When people ask me this question, they’re usually assuming the following:
- Eating at night is bad because your body won’t use the calories and they’ll be stored as fat.
- Night eating is caused by poor self-control.
- Special tricks can be used to overcome this problem.
These are all popular beliefs, and they are all completely untrue.
There is nothing inherently wrong or bad about eating at night, and so if the only thing keeping you from enjoying it is your belief that it is somehow wrong, I’d say just ditch the belief and do what works for you.
If it does feel like a problem for some reason (like maybe you eat past the point of comfort, or you get indigestion, or you don’t sleep well afterwards), the next step is to find your “why.” What prompts you to eat late at night?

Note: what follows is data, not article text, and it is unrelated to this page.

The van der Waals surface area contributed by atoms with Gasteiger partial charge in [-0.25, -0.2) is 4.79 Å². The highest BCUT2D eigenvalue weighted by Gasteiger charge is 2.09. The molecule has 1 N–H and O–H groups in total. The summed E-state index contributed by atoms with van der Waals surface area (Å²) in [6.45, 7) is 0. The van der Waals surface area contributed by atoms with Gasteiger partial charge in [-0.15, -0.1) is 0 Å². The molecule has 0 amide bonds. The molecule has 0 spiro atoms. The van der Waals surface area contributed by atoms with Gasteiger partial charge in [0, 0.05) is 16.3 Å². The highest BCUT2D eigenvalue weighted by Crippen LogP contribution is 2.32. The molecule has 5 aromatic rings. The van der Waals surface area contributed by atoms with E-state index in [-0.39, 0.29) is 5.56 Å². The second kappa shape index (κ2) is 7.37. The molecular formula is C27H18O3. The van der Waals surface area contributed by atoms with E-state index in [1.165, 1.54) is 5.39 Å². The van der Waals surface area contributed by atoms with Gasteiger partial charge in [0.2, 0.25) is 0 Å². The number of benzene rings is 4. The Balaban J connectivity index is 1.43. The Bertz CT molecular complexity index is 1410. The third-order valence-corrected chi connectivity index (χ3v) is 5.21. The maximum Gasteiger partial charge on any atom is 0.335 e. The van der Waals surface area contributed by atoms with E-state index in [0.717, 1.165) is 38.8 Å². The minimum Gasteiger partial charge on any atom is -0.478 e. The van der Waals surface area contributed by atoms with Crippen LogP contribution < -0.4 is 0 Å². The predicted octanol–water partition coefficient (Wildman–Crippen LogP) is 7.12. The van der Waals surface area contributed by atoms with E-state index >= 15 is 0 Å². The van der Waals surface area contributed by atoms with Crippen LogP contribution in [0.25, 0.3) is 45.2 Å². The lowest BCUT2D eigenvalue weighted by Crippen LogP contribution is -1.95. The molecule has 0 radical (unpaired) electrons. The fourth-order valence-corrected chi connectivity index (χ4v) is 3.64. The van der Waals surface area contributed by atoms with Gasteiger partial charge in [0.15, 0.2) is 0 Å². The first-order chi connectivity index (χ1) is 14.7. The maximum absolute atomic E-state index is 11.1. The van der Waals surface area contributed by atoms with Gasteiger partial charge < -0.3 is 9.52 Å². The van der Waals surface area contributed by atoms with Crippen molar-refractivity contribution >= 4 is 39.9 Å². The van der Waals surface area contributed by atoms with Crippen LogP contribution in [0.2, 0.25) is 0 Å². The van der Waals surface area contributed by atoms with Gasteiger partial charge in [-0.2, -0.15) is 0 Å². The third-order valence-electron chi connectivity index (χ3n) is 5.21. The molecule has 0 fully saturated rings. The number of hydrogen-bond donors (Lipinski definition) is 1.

For most people it is simply that they under-eat during the day. Unraveling the what’s and why’s of this behavior deserves a separate blog post, but if you’re eating at night due to hunger, your body did not get the nutrition it needed during the day. You can’t trick your body out of needing what it needs.
For some people it is emotional eating. I’m not talking about crying into your bowl of popcorn (not exclusively, anyway). Emotional eating is eating in response to a feeling, pleasant or unpleasant, as a way of coping. If this is you, check out my emotional eating guide.
And of course, it could be a mixture of under-eating and emotional eating. (Yay! Being human is fun!) If you suspect that might be the case, start by making sure you are getting enough to eat during the day.
But seriously: If eating at night is not causing any observable problems with your sense of well-being, then you can safely assume that it is not a problem for you. Trust your body to tell you the truth.